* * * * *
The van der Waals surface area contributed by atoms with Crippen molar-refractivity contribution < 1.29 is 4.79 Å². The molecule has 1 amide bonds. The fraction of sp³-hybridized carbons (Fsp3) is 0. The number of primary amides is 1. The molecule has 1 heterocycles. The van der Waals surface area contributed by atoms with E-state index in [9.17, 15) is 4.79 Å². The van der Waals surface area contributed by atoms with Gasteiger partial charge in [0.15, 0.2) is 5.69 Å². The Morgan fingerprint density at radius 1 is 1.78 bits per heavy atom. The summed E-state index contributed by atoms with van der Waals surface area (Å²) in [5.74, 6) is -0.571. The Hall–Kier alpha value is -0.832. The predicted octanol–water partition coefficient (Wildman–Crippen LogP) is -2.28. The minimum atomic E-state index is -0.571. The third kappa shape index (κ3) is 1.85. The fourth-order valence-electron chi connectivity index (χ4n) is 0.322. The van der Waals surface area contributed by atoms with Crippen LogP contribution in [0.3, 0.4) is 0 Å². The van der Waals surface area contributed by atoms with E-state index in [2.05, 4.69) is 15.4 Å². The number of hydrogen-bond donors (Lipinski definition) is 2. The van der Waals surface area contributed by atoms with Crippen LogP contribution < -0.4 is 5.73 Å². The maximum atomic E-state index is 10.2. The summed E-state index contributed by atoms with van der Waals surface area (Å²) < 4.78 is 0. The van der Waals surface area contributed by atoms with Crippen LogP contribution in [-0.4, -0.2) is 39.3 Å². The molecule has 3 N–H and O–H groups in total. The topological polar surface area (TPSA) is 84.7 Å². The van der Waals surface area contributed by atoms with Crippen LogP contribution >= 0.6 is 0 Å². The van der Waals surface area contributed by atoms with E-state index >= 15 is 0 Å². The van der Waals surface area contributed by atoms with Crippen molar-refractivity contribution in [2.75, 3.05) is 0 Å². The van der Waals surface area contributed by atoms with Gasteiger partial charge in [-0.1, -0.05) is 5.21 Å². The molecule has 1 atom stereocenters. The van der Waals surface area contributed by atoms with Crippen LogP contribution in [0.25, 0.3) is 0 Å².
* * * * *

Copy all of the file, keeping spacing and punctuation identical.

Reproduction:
The van der Waals surface area contributed by atoms with Crippen molar-refractivity contribution < 1.29 is 4.79 Å². The molecule has 1 amide bonds. The fraction of sp³-hybridized carbons (Fsp3) is 0. The number of primary amides is 1. The molecule has 1 heterocycles. The van der Waals surface area contributed by atoms with E-state index in [9.17, 15) is 4.79 Å². The van der Waals surface area contributed by atoms with Gasteiger partial charge in [0.15, 0.2) is 5.69 Å². The Morgan fingerprint density at radius 1 is 1.78 bits per heavy atom. The summed E-state index contributed by atoms with van der Waals surface area (Å²) in [5.74, 6) is -0.571. The Hall–Kier alpha value is -0.832. The predicted octanol–water partition coefficient (Wildman–Crippen LogP) is -2.28. The minimum atomic E-state index is -0.571. The third kappa shape index (κ3) is 1.85. The fourth-order valence-electron chi connectivity index (χ4n) is 0.322. The van der Waals surface area contributed by atoms with Crippen LogP contribution in [0.3, 0.4) is 0 Å². The van der Waals surface area contributed by atoms with E-state index in [2.05, 4.69) is 15.4 Å². The number of hydrogen-bond donors (Lipinski definition) is 2. The van der Waals surface area contributed by atoms with Crippen LogP contribution < -0.4 is 5.73 Å². The maximum atomic E-state index is 10.2. The summed E-state index contributed by atoms with van der Waals surface area (Å²) < 4.78 is 0. The van der Waals surface area contributed by atoms with Crippen LogP contribution in [-0.4, -0.2) is 39.3 Å². The molecule has 3 N–H and O–H groups in total. The topological polar surface area (TPSA) is 84.7 Å². The van der Waals surface area contributed by atoms with Crippen LogP contribution >= 0.6 is 0 Å². The van der Waals surface area contributed by atoms with E-state index >= 15 is 0 Å². The van der Waals surface area contributed by atoms with Crippen molar-refractivity contribution in [2.75, 3.05) is 0 Å². The van der Waals surface area contributed by atoms with Gasteiger partial charge in [-0.1, -0.05) is 5.21 Å². The molecule has 1 atom stereocenters. The van der Waals surface area contributed by atoms with Crippen LogP contribution in [0.25, 0.3) is 0 Å².